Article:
The mother of a mentally unstable man who was shot dead by Philadelphia police officers during a domestic call for help is suing the two cops and the City of Philadelphia, alleging the deadly action was unwarranted.
Philadelphia resident Bernadette Winans is suing on behalf of her deceased son, Carmelo Winans, who was 29 at the time of his death. Bernadette Winans has control over her son’s estate.
The two city police officers named as defendants in the lawsuit are Richard Nicoletti and Matthew McCarthy.
The complaint was filed Aug. 11 at the U.S. District Court for the Eastern District of Pennsylvania by Philadelphia attorneys Howard D. Popper and Alan L. Yatvin.
According to the lawsuit, Carmelo Winans, who suffered from a mental illness, was inside the home he shared with his father and grandparents on March 13 of this year, when police were called because Carmelo Winans was discovered sitting in the corner of the kitchen floor holding a small steak knife to his own neck.
When officers arrived on scene with guns drawn, it was “readily apparent” to the defendants that Winans was “emotionally compromised, in need of assistance, and that he did not present a threat to them or to others in the house,” the lawsuit states.
The officers proceeded to speak to Winans and eventually succeeded in getting him to put the knife down on the ground.
“At this point there was no emergency, there was no danger and the situation was de-escalating safely,” the suit states.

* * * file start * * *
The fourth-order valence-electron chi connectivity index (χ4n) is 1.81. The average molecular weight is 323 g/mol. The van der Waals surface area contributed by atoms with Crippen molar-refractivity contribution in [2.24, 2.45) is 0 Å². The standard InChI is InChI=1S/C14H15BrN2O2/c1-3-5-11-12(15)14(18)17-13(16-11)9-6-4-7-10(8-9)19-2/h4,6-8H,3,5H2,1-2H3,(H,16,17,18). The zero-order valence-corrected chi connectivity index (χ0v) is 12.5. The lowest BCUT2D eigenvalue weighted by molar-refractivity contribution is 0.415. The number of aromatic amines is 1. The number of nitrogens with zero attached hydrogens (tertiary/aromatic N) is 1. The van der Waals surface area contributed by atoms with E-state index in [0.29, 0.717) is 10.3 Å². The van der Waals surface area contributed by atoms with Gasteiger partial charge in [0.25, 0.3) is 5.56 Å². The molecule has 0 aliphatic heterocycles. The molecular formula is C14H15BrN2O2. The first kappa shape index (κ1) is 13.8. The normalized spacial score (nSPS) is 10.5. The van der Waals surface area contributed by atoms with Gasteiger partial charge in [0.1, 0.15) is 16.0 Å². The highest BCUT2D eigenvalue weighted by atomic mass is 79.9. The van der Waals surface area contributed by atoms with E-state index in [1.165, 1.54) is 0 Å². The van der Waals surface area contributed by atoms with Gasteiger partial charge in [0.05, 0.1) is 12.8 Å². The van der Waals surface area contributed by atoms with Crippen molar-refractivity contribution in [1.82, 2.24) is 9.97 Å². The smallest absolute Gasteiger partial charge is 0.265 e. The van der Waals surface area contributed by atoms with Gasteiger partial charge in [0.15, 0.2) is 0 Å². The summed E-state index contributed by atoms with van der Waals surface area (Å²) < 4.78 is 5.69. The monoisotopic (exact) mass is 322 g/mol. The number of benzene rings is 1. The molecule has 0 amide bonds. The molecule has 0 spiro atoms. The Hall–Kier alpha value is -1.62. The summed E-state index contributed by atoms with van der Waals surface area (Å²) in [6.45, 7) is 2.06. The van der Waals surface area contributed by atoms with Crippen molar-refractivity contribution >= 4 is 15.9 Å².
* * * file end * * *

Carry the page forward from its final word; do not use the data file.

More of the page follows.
Despite the fact that backup officers were on their way, one of who had a Taser gun, Officer Nicoletti dove into the kitchen toward Winans in an attempt to grab the young man and remove the knife from the floor. The problem was that the officer still had his unholstered handgun in his hand, and during the course of his leaping for Winans, the officer discharged his weapon into his own protective vest, the lawsuit claims.
Nicoletti, however, claimed to have been shot, which led his partner to fire multiple shots at a “defenseless” Carmelo Winans, who ended up dying on the kitchen floor.
The lawsuit accuses Nicoletti and McCarthy of escalating the situation, since they didn’t wait for backup, and using unreasonable deadly force against Winans.
“At no time did Plaintiff’s decedent Carmelo Winans commit illegal acts or engage in conduct which justified the actions of Defendants Nicoletti and McCarthy,” the lawsuit states.
The lawsuit states that Nicoletti and McCarthy aren’t the only officers who failed to use “widely recognized and well-established crisis intervention procedures and techniques with regard to individuals exhibiting possible mental illness, and resorted to unreasonable and excessive force.”
In addition to the excessive force claims against the two officers, the lawsuit accuses city leadership of failing to properly train and supervise its officers, failing to provide programs and services to “qualified persons with mental disabilities,” and failing to ensure that police officers follow established crisis intervention and commitment procedures under such circumstances.
Bernadette Winans brought the legal action on behalf of her dead son under Pennsylvania’s Wrongful Death Act, claiming that she and her family suffered pecuniary loss, incurring funeral and other expenses.
The lawsuit also claims that Carmelo Winans’ children have been deprived of his care, comfort, aid, companionship, services, guidance, affection and support, and will continue to experience the same for the rest of their lives.
Bernadette Winans also sued under Pennsylvania’s Survival Act.
Counts in the lawsuit include violations of civil rights, assault and battery, and “outrageous conduct causing severe emotional distress.”
The plaintiff demands judgment against the defendants, jointly and severally, in an unspecified amount. She also seeks interest, attorney’s fees and other costs.
A jury trial has been demanded.
The federal case number is 2:11-cv-05138-WY.